Finally, repression was more likely to backfire when the opposition campaign maintained nonviolent discipline -- that is, when it did not react to regime violence with more violence. Nonviolent discipline made the repression seem disproportionate and excessive. For example, activists participating in the Nashville lunch counter sit-ins during the U.S. civil rights movement had prepared themselves to endure any crackdown without retaliating. Their experiences of harassment, beatings, and arrests dramatized the injustices of segregation in ways that began to shift public opinion about its legitimacy.


The campaign to desegregate Nashville lunch counters was not reliant solely on lunch counter sit-ins, of course. It also involved boycotts of white businesses in downtown Nashville, silent marches, direct negotiations with the mayor of Nashville and white business owners, and attempts to increase the costs of continued repression by volunteering for arrest, which overwhelmed the jail system. If the campaign had been limited to lunch counter sit-ins alone, it may have ended differently.

Indeed, campaigns that shifted between high-risk methods, such as protests and sit-ins, and lower-risk methods, such as stay-at-home demonstrations, had greater staying power, momentum, and resilience than campaigns that relied on a single method. There are many reasons: For one, all would-be participants have different levels of risk acceptance. Not everyone is willing to stand in place while a column of tanks approaches. But risk-averse participants may be willing to sing illegal songs or to shut off their electricity at a coordinated time of day. The more ways there are to participate in civil resistance, the more -- and more diverse -- participants there will be. In addition, since each tactic carries a slightly different risk and provokes a different response, movements can sequence their tactics over time to diminish the regime’s ability to crush them. 

Sit-ins, for example, have a couple of tactical benefits. They demonstrate a movement’s resolve, shut down access to key buildings, force the regime to make a move, and create a media-friendly disruption in the short term. When combined with other methods, such as general strikes or boycotts, authorities may find them quite difficult to deal with.

However, the longer sit-ins go on, the riskier a strategy they become for the protesters. To be sustainable, sit-ins require participants who are willing to subject themselves to considerable discomforts (missing work, going hungry, sleeping outdoors, dealing with unsanitary conditions over time). Such conditions mean that the diversity of the participants generally declines over time, as mothers, children, and older people peel away. That leaves the youth -- males in most cases -- which may compromise the movement’s perceived legitimacy.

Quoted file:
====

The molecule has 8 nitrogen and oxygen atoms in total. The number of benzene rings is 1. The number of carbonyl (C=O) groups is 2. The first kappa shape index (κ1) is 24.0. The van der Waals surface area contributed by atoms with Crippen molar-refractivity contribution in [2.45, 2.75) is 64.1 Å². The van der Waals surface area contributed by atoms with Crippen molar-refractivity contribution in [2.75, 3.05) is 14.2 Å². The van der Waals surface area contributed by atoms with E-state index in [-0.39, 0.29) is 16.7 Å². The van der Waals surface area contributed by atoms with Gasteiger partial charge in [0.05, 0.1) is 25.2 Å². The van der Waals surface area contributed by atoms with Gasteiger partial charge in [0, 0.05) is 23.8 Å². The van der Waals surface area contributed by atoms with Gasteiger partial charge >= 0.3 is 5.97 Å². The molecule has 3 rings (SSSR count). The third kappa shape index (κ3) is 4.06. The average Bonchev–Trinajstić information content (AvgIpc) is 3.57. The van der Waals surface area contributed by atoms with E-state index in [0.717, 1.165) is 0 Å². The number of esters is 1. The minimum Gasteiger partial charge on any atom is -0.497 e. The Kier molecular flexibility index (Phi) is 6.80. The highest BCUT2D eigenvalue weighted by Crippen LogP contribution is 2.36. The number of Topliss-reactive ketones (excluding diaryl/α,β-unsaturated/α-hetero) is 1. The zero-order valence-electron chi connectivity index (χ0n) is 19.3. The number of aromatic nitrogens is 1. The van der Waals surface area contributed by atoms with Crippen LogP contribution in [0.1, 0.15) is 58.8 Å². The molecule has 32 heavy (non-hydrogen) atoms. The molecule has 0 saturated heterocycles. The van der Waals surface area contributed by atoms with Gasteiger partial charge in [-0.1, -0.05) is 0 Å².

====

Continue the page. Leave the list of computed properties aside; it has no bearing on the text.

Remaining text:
Further, like many other methods that are concentrated in specific public spaces, sit-ins can make participants quite vulnerable to repression. That is especially dangerous for campaigns in their early stages, before they have attracted enough supporters with diverse social, economic, and political views to capture the public’s hearts and minds. And although repression can sometimes backfire, movements that deliberately provoke it are taking a major risk. In fact, experienced organizers often think of sit-ins and nonviolent occupations as methods to be used at the end of a nonviolent campaign -- after extensive planning and training has taken place, and after the movement has built a diverse and committed following through everyday forms of resistance, including celebratory gatherings with party-like atmospheres, silent marches and demonstrations, flash mobs, walk-outs, signature-gathering, protests, and even attempts to negotiate -- rather than at the beginning, when smaller and less diverse movements haven’t yet built enough legitimacy to deter a major crackdown.

Tiananmen Square is a case in point. After several weeks of growing protests throughout cities in China and a sit-in in Tiananmen Square in Beijing, the Chinese Communist Party offered student occupiers a chance to negotiate. It subsequently warned them that their continued sit-in would be forcibly dispersed. Hard-core student activists refused any concessions short of democratic reform, and the sit-in continued. As it went on, even sympathetic, reformist elites began to view students who remained in the square as unnecessarily stubborn, insolent, elitist, and unyielding -- and not broadly representative of the wider population. In the end, reformists were unable to spare the movement from the bloodshed that followed. And the bloodshed did not backfire; it effectively suppressed the movement.


One of the most dangerous misconceptions about civil resistance is that several weeks of street demonstrations or sit-ins can bring about major systemic change. On the contrary, the average civil resistance campaign takes nearly three years to run its course. Although three years might sound like an eternity, the average violent campaign takes three times longer and is twice as likely to end in failure. History shows that civil resistance campaigns tend to succeed when they build the quantity and quality of participants, select tactics that provoke loyalty shifts among ruling elites, prepare enough to maintain nonviolent discipline, and skillfully change course under fire to minimize the damage to participants. All of this takes time, organization, preparation, and a good deal of strategic imagination.

You are reading a free article.

Subscribe to Foreign Affairs to get unlimited access.

  • Paywall-free reading of new articles and a century of archives
  • Unlock access to iOS/Android apps to save editions for offline reading
  • Six issues a year in print, online, and audio editions
Subscribe Now